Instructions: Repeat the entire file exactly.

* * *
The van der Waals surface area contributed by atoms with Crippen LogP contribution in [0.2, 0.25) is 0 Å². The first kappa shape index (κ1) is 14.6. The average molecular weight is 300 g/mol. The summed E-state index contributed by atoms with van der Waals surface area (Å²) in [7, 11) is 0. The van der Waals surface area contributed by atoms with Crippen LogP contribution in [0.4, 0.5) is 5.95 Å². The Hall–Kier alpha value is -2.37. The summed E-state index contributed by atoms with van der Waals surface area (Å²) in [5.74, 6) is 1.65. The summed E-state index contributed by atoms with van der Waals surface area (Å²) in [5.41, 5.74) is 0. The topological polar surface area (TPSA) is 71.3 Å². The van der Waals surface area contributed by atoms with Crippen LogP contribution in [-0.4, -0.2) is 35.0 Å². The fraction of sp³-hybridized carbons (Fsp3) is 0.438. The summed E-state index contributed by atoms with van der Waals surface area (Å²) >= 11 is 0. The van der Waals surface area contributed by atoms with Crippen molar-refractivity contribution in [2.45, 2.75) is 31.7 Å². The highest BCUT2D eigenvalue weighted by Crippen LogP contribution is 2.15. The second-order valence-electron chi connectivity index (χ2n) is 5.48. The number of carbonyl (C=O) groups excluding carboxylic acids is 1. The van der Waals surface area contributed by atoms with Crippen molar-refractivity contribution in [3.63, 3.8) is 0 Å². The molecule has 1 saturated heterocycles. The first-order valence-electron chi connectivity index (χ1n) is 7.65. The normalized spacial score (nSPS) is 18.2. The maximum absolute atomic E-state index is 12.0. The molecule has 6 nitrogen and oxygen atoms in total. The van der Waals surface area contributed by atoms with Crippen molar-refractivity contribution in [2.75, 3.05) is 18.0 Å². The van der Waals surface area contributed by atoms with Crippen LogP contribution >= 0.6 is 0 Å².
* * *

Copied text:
The van der Waals surface area contributed by atoms with Crippen LogP contribution in [0.2, 0.25) is 0 Å². The first kappa shape index (κ1) is 14.6. The average molecular weight is 300 g/mol. The summed E-state index contributed by atoms with van der Waals surface area (Å²) in [7, 11) is 0. The van der Waals surface area contributed by atoms with Crippen LogP contribution in [0.4, 0.5) is 5.95 Å². The Hall–Kier alpha value is -2.37. The summed E-state index contributed by atoms with van der Waals surface area (Å²) in [5.74, 6) is 1.65. The summed E-state index contributed by atoms with van der Waals surface area (Å²) in [5.41, 5.74) is 0. The topological polar surface area (TPSA) is 71.3 Å². The van der Waals surface area contributed by atoms with Crippen LogP contribution in [-0.4, -0.2) is 35.0 Å². The fraction of sp³-hybridized carbons (Fsp3) is 0.438. The summed E-state index contributed by atoms with van der Waals surface area (Å²) >= 11 is 0. The van der Waals surface area contributed by atoms with Crippen molar-refractivity contribution in [2.45, 2.75) is 31.7 Å². The highest BCUT2D eigenvalue weighted by Crippen LogP contribution is 2.15. The second-order valence-electron chi connectivity index (χ2n) is 5.48. The number of carbonyl (C=O) groups excluding carboxylic acids is 1. The van der Waals surface area contributed by atoms with Crippen molar-refractivity contribution in [3.63, 3.8) is 0 Å². The molecule has 1 saturated heterocycles. The first-order valence-electron chi connectivity index (χ1n) is 7.65. The normalized spacial score (nSPS) is 18.2. The maximum absolute atomic E-state index is 12.0. The molecule has 6 nitrogen and oxygen atoms in total. The van der Waals surface area contributed by atoms with Crippen molar-refractivity contribution in [2.75, 3.05) is 18.0 Å². The van der Waals surface area contributed by atoms with Crippen LogP contribution >= 0.6 is 0 Å².